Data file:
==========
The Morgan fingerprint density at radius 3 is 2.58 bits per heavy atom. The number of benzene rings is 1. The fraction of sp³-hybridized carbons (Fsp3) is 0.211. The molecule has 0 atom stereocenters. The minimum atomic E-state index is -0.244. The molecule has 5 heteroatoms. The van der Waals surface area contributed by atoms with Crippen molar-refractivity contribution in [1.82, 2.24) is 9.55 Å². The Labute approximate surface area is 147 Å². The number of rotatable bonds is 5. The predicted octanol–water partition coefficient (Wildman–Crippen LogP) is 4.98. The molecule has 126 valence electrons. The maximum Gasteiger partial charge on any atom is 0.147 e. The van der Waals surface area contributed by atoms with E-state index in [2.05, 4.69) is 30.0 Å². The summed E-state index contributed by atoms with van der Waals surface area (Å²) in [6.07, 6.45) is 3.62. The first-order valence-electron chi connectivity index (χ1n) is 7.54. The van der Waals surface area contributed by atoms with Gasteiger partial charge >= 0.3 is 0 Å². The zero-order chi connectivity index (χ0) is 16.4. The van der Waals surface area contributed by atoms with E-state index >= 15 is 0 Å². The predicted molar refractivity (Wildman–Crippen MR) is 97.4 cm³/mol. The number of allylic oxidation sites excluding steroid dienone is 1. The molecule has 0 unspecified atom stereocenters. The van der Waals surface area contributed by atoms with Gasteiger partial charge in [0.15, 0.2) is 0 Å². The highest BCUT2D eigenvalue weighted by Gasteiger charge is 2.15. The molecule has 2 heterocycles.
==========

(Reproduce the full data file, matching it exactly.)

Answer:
The Morgan fingerprint density at radius 3 is 2.58 bits per heavy atom. The number of benzene rings is 1. The fraction of sp³-hybridized carbons (Fsp3) is 0.211. The molecule has 0 atom stereocenters. The minimum atomic E-state index is -0.244. The molecule has 5 heteroatoms. The van der Waals surface area contributed by atoms with Crippen molar-refractivity contribution in [1.82, 2.24) is 9.55 Å². The Labute approximate surface area is 147 Å². The number of rotatable bonds is 5. The predicted octanol–water partition coefficient (Wildman–Crippen LogP) is 4.98. The molecule has 126 valence electrons. The maximum Gasteiger partial charge on any atom is 0.147 e. The van der Waals surface area contributed by atoms with E-state index in [2.05, 4.69) is 30.0 Å². The summed E-state index contributed by atoms with van der Waals surface area (Å²) in [6.07, 6.45) is 3.62. The first-order valence-electron chi connectivity index (χ1n) is 7.54. The van der Waals surface area contributed by atoms with Gasteiger partial charge >= 0.3 is 0 Å². The zero-order chi connectivity index (χ0) is 16.4. The van der Waals surface area contributed by atoms with E-state index >= 15 is 0 Å². The predicted molar refractivity (Wildman–Crippen MR) is 97.4 cm³/mol. The number of allylic oxidation sites excluding steroid dienone is 1. The molecule has 0 unspecified atom stereocenters. The van der Waals surface area contributed by atoms with Gasteiger partial charge in [0.15, 0.2) is 0 Å². The highest BCUT2D eigenvalue weighted by Gasteiger charge is 2.15. The molecule has 2 heterocycles.